1028 Catering

Formerly Paradise Lake Events

Reception Menus

Dining Styles

Which one is right for you?

The Dining Style you choose can help complete your wedding day vision. After the Cocktail Hour has ended, how do I want to approach the meal? There are three basic reception styles to be considered: Seated-Served, Buffet and “Stations” Menus.

This choice may be an easy one- you may have always imagined a seated-served dinner, for example, and that’s the end of the matter- or you choice might be influenced by the lay-out of that “perfect” function facility. You’ve fallen in love with the place and you’ll do whatever is necessary to hold your event there! Let’s talk about the advantages and disadvantages of all three dining styles.

There is no “best” reception style, it’s a matter of personal taste. It is also a popular misconception that one approach is less (or more) expensive than another. There’s  a notion that if you “go with a buffet” you can save money. In fact, a simple seated-served menu may be less expensive than a buffet, especially when you begin to add multiple entress to the buffet. When it comes time to make menu decisions you just don’t find too many folks opting for a single-entrée buffet. A stations menu, often considered the priciest, could very well total less than a four-course seated served dinner with a filet mignon entrée. It is quite simply a matter of selection.

 

Choose the style that best suits your personal style and we will be happy to work within your budget to help you have a great reception! Directly below you will find a description of each style followed by menu and pricing options.

Our first suggested dining style is Seated-Served. A seated-serve menu is a traditional plated meal offered course by course at a dining table. Three courses are typical at wedding receptions, a soup or salad, the main course and dessert (wedding cake, petit fours). Each table will be fully set with china, silverware, all necessary glassware and napkins. Floral arrangements or some other kind of decorative table centerpiece is appropriate.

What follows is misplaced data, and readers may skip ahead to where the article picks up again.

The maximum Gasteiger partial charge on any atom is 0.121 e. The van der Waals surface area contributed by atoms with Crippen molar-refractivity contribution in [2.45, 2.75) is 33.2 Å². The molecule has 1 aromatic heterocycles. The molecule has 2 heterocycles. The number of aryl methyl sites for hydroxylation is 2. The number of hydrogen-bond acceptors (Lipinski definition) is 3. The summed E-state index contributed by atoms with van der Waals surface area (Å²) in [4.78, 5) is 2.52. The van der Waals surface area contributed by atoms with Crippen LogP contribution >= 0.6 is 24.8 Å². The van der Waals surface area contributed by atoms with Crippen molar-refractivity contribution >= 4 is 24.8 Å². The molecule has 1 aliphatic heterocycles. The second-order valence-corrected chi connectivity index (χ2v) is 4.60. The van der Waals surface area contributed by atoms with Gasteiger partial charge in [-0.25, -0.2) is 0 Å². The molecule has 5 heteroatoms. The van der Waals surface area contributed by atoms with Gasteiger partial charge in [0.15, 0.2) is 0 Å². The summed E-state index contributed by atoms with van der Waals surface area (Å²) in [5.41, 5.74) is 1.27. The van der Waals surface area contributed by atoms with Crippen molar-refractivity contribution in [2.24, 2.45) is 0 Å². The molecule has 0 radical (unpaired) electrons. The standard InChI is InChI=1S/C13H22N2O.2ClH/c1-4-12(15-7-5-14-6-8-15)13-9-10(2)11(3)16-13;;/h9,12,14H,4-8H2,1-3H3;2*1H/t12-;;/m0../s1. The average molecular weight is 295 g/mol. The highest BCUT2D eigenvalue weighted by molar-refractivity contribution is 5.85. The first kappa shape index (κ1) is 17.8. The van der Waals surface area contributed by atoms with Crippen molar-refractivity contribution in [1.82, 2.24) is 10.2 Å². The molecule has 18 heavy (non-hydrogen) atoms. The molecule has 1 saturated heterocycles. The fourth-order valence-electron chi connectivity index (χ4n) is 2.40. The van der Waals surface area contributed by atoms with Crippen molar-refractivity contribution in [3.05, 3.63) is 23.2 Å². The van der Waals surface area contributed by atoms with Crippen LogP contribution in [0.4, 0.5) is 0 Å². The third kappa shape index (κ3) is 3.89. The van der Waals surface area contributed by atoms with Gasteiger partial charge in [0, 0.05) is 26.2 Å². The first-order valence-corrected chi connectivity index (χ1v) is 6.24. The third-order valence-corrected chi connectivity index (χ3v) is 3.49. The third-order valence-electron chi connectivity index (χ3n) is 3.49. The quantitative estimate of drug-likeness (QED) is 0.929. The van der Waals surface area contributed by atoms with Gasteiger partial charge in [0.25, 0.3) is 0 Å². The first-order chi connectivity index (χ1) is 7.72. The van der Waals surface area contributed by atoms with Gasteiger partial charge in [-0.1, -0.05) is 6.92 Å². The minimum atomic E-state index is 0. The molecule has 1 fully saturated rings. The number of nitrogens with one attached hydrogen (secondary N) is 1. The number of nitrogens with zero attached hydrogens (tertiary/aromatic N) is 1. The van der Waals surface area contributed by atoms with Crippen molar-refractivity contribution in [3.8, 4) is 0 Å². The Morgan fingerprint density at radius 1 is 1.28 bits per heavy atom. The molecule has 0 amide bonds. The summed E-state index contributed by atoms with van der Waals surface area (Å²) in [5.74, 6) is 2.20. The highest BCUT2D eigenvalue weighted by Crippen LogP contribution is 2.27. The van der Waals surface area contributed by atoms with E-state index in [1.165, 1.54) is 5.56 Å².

Our second dining style is more about choice. Buffets sill represent a popular option for serving the meal – particularly if you want your guests to have a variety of food options. At a buffet the meal is spread out along a single service line. Buffets will feature a salad, a main course, a vegetable, a starch and rolls and butter. Most brides opt to include 2-3 entrees and perhaps, pasta as well. You can add to a buffet to whatever extent your budget will permit.

Buffets can be impressively beautiful. Buffets need not be flat and unimaginative, veritable “food troughs”, they can have movement. They can have “highs and lows”. You can continue linen and floral table schemes onto the buffet and further enhance the look with complementary linen accents. There can be candlelight! Suffice it to say that the buffet style of dining can be very, very special.

There are two ways to set guest tables should you choose the buffet option. You may decide to set the table formally – much as you would for a seated-served reception (though it is recommended to remove the first course silver). A less formal approach would be to put linen and silverware “roll-ups” at the buffet and limit the table setting to a floral centerpiece and votive candles. Place cards then can be dispensed with and guest seating becomes “casual”.

The last dining style can be one of the most interesting. A food stations menu can bring tremendous energy and excitement to a wedding reception. They are anything but “traditional” and, of course, not for everyone.

In this style of reception the meal is broken up into “stations”. A “carving station” may include tenderloin of beef and a breast of turkey. This station would have various accompaniments such as sauces, perhaps crusty rolls. A salad station might offer an assortment of salads and perhaps a cold vegetable. Seafood stations are extremely popular. Finally, stations may also be theme-based incorporating the décor and regional cuisines of such traditions as Cajun, Caribbean, Southern or Southwestern.

Stations menus are best appreciated if you throw the “book” out the window when planning your reception. This reception style is meant to promote mixing. The mood should be casually elegant. You may want to consider casual or cocktail seating, for example. You may want to consider casual or cocktail seating, for example. Most stations will be set with smaller plates, salad forks, and cocktail napkins. Guests are invited to try different stations at their leisure. Servers will move among the guests providing information about the various stations, removing dirty plates and suggesting that fresh ones can be found at the next station.

It is important to give yourself over to the spirit of this style of dining. An engaged couple may have been to a great stations party and want very much to replicate the excitement – then run into a brick wall when their family strongly “suggests” a more traditional approach (“Your Uncle Harold will have a stroke is he can’t figure out what’s going on!”) A “compromise” is reached and the tables are set for dinner, the stations are arranged a little closer together and large plates are placed at every station. And on the evening of the event the walls are lined with people going from station to station trying to fill their plates. It bears repeating: it is important to give yourself over to the spirit of this style of dining.

You can always choose to go rogue with two Hot Hors D'oeuvres and two Cold Hors D'oeuvres a Cold Station, one Carving Station of your choice.